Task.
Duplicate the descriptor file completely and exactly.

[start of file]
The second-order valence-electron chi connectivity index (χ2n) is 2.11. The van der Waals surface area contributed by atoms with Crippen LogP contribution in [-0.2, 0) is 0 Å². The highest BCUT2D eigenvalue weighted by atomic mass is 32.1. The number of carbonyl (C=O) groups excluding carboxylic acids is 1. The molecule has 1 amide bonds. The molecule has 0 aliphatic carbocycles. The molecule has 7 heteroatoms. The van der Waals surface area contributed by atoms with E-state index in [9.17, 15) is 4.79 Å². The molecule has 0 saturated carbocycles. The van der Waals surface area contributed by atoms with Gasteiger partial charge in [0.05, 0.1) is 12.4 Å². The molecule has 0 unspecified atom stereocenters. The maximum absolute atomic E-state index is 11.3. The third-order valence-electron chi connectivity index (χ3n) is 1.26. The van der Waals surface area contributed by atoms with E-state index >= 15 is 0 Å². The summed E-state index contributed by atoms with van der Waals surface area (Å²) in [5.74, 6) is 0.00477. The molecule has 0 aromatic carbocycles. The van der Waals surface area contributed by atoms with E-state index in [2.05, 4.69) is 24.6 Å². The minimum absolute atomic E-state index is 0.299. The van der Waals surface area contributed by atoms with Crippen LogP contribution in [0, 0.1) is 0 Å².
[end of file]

The second-order valence-electron chi connectivity index (χ2n) is 2.11. The van der Waals surface area contributed by atoms with Crippen LogP contribution in [-0.2, 0) is 0 Å². The highest BCUT2D eigenvalue weighted by atomic mass is 32.1. The number of carbonyl (C=O) groups excluding carboxylic acids is 1. The molecule has 1 amide bonds. The molecule has 0 aliphatic carbocycles. The molecule has 7 heteroatoms. The van der Waals surface area contributed by atoms with E-state index in [9.17, 15) is 4.79 Å². The molecule has 0 saturated carbocycles. The van der Waals surface area contributed by atoms with Gasteiger partial charge in [0.05, 0.1) is 12.4 Å². The molecule has 0 unspecified atom stereocenters. The maximum absolute atomic E-state index is 11.3. The third-order valence-electron chi connectivity index (χ3n) is 1.26. The van der Waals surface area contributed by atoms with E-state index >= 15 is 0 Å². The summed E-state index contributed by atoms with van der Waals surface area (Å²) in [5.74, 6) is 0.00477. The molecule has 0 aromatic carbocycles. The van der Waals surface area contributed by atoms with E-state index in [2.05, 4.69) is 24.6 Å². The minimum absolute atomic E-state index is 0.299. The van der Waals surface area contributed by atoms with Crippen LogP contribution in [0, 0.1) is 0 Å².